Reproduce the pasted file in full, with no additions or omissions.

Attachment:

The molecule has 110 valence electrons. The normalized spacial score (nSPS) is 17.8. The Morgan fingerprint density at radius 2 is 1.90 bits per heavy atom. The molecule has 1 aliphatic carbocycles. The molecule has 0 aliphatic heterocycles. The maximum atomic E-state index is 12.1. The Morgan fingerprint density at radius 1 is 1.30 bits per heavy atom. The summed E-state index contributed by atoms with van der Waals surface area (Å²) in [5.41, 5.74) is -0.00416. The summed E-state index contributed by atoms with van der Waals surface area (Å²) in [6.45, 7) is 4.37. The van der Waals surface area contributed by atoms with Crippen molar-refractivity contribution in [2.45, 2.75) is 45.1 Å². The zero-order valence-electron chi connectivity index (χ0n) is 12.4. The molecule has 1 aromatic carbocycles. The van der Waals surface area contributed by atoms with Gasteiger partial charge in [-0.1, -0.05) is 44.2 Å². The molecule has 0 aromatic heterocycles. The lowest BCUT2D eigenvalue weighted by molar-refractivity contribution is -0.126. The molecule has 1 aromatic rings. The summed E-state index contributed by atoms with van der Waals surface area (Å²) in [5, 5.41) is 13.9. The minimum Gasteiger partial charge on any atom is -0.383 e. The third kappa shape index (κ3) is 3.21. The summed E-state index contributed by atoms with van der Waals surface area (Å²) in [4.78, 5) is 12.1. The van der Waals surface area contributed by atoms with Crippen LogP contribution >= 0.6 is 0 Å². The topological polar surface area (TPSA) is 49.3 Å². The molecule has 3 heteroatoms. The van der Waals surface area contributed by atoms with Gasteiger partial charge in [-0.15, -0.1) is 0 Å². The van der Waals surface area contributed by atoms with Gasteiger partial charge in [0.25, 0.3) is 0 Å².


The molecule has 110 valence electrons. The normalized spacial score (nSPS) is 17.8. The Morgan fingerprint density at radius 2 is 1.90 bits per heavy atom. The molecule has 1 aliphatic carbocycles. The molecule has 0 aliphatic heterocycles. The maximum atomic E-state index is 12.1. The Morgan fingerprint density at radius 1 is 1.30 bits per heavy atom. The summed E-state index contributed by atoms with van der Waals surface area (Å²) in [5.41, 5.74) is -0.00416. The summed E-state index contributed by atoms with van der Waals surface area (Å²) in [6.45, 7) is 4.37. The van der Waals surface area contributed by atoms with Crippen molar-refractivity contribution in [2.45, 2.75) is 45.1 Å². The zero-order valence-electron chi connectivity index (χ0n) is 12.4. The molecule has 1 aromatic carbocycles. The van der Waals surface area contributed by atoms with Gasteiger partial charge in [-0.1, -0.05) is 44.2 Å². The molecule has 0 aromatic heterocycles. The lowest BCUT2D eigenvalue weighted by molar-refractivity contribution is -0.126. The molecule has 1 aromatic rings. The summed E-state index contributed by atoms with van der Waals surface area (Å²) in [5, 5.41) is 13.9. The minimum Gasteiger partial charge on any atom is -0.383 e. The third kappa shape index (κ3) is 3.21. The summed E-state index contributed by atoms with van der Waals surface area (Å²) in [4.78, 5) is 12.1. The van der Waals surface area contributed by atoms with Crippen LogP contribution >= 0.6 is 0 Å². The topological polar surface area (TPSA) is 49.3 Å². The molecule has 3 heteroatoms. The van der Waals surface area contributed by atoms with Gasteiger partial charge in [-0.15, -0.1) is 0 Å². The van der Waals surface area contributed by atoms with Gasteiger partial charge in [0.25, 0.3) is 0 Å².